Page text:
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Dolce & Gabbana cancels China show

Fashion brand Dolce & Gabbana has cancelled a major show in China after controversial videos and offensive private Instagram messages, allegedly sent by co-founder Stefano Gabbana, went viral on social media. The Italian designer has denied writing the messages.

Amid accusations of racism, and boycotts from models and celebrities, the fashion house postponed its Shanghai event Wednesday night — just hours before it was due to start.

The controversy began with a series of promotional videos, released by the luxury brand on social media, that feature an Asian model struggling to eat Italian food with chopsticks. Screen captures appear to show a series of direct messages on Instagram in which Gabbana complains about criticisms of the videos. The Italian designer is then accused of making derogatory remarks directed toward China and Chinese people as he defends the ads.

Both Gabbana and the luxury brand have since posted messages saying that their Instagram accounts had been hacked. On his personal account, Gabbana pasted the words “not me” over images of the alleged comments.

The videos in question first aired on D&G’s Instagram, Facebook and Twitter profiles, as well as its Weibo account in China. The three 40-second spots were created to promote “The Great Show,” which was billed by the fashion house as a “tribute to China.” An earlier WeChat post shared by the company had said that there would be “a shining runway, modern style and glamorous superstars.”

The first “episode,” published Sunday, features a model in a sequined red dress attempting to eat an entire pizza. She prods the pizza with chopsticks to the sound of stereotypical Chinese music, before a narrator offers seemingly patronizing advice such as “don’t attempt to use the chopsticks as knives” and “just use your chopsticks like pliers.”

In the second and third episodes, the same model attempts to eat a cannoli and a bowl of spaghetti. The narrator seems to mispronounce the brand’s name, with some interpreting this as mocking the way Chinese people say “Dolce & Gabbana.”

What was, perhaps, an innocent attempt to play on Chinese culture infuriated some social media users, and the topic began trending on Weibo. But the social media outcry was exacerbated by the alleged Instagram messages.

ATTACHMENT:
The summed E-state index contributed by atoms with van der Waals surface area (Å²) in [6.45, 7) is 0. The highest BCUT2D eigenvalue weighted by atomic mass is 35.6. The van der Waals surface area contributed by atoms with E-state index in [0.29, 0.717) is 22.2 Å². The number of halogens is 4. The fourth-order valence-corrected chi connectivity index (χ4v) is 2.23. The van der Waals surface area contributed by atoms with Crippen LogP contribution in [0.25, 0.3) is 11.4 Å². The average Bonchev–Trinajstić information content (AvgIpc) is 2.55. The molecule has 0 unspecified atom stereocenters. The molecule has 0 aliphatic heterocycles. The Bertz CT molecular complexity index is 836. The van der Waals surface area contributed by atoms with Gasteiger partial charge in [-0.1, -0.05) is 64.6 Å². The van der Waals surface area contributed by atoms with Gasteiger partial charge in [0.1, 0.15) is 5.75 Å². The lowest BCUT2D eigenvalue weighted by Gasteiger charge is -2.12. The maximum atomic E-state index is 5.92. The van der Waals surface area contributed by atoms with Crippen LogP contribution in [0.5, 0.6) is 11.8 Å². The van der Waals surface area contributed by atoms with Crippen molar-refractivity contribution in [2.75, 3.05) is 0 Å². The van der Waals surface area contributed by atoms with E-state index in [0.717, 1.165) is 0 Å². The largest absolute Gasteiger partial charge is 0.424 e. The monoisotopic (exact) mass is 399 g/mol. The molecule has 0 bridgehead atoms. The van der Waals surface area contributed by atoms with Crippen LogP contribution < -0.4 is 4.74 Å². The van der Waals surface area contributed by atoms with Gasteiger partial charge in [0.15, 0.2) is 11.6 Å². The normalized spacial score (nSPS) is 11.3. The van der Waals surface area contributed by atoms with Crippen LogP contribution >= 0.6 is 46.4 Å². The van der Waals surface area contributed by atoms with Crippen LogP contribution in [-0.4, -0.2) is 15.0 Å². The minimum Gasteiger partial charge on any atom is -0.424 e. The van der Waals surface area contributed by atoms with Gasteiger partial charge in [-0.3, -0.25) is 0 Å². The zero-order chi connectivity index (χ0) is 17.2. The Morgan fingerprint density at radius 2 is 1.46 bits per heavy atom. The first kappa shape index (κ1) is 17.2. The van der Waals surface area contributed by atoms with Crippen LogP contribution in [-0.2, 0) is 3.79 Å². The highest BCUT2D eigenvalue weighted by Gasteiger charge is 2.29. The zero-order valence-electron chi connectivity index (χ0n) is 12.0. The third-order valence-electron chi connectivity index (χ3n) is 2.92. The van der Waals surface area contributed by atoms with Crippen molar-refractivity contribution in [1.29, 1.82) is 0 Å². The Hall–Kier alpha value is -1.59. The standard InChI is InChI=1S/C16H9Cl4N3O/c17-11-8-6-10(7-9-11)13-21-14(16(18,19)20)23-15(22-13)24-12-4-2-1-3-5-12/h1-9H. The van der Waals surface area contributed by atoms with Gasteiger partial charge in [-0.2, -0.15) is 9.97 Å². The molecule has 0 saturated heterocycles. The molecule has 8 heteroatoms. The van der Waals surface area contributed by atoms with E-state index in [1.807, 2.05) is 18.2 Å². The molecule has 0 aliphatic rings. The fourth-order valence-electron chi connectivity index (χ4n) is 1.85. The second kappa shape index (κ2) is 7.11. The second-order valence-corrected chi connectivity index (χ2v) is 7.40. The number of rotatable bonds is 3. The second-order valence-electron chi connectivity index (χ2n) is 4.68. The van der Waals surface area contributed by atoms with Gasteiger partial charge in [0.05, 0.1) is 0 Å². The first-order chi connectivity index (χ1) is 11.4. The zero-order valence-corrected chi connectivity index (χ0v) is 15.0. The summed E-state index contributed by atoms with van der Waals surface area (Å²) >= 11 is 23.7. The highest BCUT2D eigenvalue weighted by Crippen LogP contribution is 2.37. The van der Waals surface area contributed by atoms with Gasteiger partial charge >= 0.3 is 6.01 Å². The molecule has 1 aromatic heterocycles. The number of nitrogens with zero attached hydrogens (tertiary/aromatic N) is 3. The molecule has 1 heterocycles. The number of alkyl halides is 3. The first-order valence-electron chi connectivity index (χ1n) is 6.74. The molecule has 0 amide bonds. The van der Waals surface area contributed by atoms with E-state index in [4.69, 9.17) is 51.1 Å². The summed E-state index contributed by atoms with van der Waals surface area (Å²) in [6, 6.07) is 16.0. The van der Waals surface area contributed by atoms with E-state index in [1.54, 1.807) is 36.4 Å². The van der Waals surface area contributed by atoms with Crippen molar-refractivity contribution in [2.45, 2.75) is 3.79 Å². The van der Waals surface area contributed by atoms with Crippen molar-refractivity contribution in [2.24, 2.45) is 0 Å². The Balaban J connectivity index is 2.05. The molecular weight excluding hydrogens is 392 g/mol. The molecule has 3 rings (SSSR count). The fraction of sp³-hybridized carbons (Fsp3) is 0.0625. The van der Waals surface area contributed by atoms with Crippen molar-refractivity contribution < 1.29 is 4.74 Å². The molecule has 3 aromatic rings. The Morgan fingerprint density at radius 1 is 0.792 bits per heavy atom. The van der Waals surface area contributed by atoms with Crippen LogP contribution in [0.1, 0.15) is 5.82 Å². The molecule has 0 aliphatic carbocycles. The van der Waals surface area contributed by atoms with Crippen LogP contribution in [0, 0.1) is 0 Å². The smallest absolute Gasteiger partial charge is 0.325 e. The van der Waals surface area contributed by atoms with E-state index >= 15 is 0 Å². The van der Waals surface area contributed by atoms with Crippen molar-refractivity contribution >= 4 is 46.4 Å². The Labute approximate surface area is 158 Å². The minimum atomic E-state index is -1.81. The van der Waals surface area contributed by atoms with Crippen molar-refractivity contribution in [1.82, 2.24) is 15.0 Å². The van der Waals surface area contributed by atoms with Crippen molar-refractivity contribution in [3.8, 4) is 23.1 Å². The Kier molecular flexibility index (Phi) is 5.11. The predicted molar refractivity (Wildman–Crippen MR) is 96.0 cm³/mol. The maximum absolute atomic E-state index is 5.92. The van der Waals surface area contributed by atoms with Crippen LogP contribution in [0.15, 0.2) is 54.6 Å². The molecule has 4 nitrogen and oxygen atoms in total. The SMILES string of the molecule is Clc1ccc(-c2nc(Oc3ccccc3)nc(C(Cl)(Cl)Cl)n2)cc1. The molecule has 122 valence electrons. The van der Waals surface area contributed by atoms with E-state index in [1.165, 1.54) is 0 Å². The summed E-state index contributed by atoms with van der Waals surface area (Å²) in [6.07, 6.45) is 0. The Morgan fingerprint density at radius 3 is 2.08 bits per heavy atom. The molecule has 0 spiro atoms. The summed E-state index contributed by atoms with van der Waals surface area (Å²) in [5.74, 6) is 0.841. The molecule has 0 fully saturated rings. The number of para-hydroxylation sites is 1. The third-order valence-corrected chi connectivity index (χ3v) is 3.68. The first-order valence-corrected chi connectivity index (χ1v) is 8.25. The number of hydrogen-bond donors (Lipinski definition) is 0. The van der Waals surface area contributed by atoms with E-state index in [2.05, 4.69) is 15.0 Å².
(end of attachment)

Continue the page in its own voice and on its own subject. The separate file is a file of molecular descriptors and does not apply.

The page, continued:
“We are very sorry for any distress caused by these unauthorized posts,” read a message later posted on Dolce and Gabbana’s official Instagram account. “We have nothing but respect for China and the people of China.”

The fashion house then doubled down in an official statement provided to the press. “Our dream was to bring to Shanghai a tribute event dedicated to China which tells our history and vision,” it read. “It was not simply a fashion show, but something that we created especially with love and passion for China and all the people around the world who loves Dolce & Gabbana.”

But for many, this explanation was not enough. In an Instagram post tagging both the brand and Gabbana directly, Chinese-French model Estelle Chen, who withdrew from the show, doubted the sincerity of the explanation and called the actions “disrespectful and racist.”

“You don’t love China, you love money,” she wrote. “China is rich yes but China is rich in its values, its culture and its people and they won’t spend a penny on a brand that does not respect that.”

Other models and staff from the event responded by posting images of their event badges with “not me” written in red capital letters.

An agent of singer Karry Wang, a Dolce & Gabbana “brand ambassador,” had confirmed that the star would not be attending the show. The modeling agency China Bentley also announced that 24 of its models were pulling out over the controversy.

Amid widespread criticism of Gabbana’s alleged comments, reaction to the videos was more varied. In a post being shared online, an account purporting to be University of California student Coco Qiu, describes the video series as “extremely racist” and created with the “intention to spark public attention, and perhaps rage, for the purpose of advertisement and profits.” The post describes the move as “both pitiful and disrespectful.”

But some segments of Chinese social media reacted in good humor to the controversy. A parody video, which shows a Caucasian man attempting to eat soup with a knife, has been widely circulated on Weibo.

It is not the first time that the brand has courted controversy in Asia. In 2013, over 1,000 protestors descended on one of Dolce & Gabbana’s Hong Kong stores after security guards attempted to stop locals — but not customers from overseas or mainland China — from taking photographs. The brand later apologized over the row.

Original article: https://edition.cnn.com/style/article/dolce-gabbana-shanghai-controversy/index.html